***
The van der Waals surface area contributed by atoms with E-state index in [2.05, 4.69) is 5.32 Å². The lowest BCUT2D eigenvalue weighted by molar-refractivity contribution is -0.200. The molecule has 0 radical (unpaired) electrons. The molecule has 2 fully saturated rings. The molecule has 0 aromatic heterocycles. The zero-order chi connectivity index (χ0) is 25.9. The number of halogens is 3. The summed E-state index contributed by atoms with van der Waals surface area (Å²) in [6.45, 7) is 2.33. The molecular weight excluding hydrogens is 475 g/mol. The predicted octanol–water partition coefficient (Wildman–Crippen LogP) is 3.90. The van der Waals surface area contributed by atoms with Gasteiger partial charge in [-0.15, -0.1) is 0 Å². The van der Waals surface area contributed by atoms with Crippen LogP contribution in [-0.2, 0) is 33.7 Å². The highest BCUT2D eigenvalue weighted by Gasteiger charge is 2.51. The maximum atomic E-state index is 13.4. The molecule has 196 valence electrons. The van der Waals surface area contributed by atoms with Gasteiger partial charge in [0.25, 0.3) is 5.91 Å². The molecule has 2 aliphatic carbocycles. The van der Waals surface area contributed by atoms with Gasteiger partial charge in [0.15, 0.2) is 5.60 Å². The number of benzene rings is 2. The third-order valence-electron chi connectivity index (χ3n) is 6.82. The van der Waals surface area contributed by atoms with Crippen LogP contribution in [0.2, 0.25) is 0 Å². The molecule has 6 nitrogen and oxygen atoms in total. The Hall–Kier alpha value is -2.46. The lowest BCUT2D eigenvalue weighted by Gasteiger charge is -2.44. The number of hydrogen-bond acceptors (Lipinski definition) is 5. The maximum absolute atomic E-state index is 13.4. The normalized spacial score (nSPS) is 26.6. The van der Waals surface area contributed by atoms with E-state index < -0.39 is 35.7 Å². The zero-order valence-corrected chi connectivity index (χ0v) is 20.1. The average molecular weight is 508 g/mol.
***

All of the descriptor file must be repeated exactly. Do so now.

The van der Waals surface area contributed by atoms with E-state index in [2.05, 4.69) is 5.32 Å². The lowest BCUT2D eigenvalue weighted by molar-refractivity contribution is -0.200. The molecule has 0 radical (unpaired) electrons. The molecule has 2 fully saturated rings. The molecule has 0 aromatic heterocycles. The zero-order chi connectivity index (χ0) is 25.9. The number of halogens is 3. The summed E-state index contributed by atoms with van der Waals surface area (Å²) in [6.45, 7) is 2.33. The molecular weight excluding hydrogens is 475 g/mol. The predicted octanol–water partition coefficient (Wildman–Crippen LogP) is 3.90. The van der Waals surface area contributed by atoms with Gasteiger partial charge in [-0.15, -0.1) is 0 Å². The van der Waals surface area contributed by atoms with Crippen LogP contribution in [-0.2, 0) is 33.7 Å². The highest BCUT2D eigenvalue weighted by Gasteiger charge is 2.51. The maximum atomic E-state index is 13.4. The molecule has 196 valence electrons. The van der Waals surface area contributed by atoms with Gasteiger partial charge in [0.25, 0.3) is 5.91 Å². The molecule has 2 aliphatic carbocycles. The van der Waals surface area contributed by atoms with Gasteiger partial charge in [0.15, 0.2) is 5.60 Å². The number of benzene rings is 2. The third-order valence-electron chi connectivity index (χ3n) is 6.82. The van der Waals surface area contributed by atoms with Crippen LogP contribution in [0.2, 0.25) is 0 Å². The molecule has 6 nitrogen and oxygen atoms in total. The Hall–Kier alpha value is -2.46. The lowest BCUT2D eigenvalue weighted by Gasteiger charge is -2.44. The number of hydrogen-bond acceptors (Lipinski definition) is 5. The maximum absolute atomic E-state index is 13.4. The normalized spacial score (nSPS) is 26.6. The van der Waals surface area contributed by atoms with E-state index < -0.39 is 35.7 Å². The zero-order valence-corrected chi connectivity index (χ0v) is 20.1. The average molecular weight is 508 g/mol.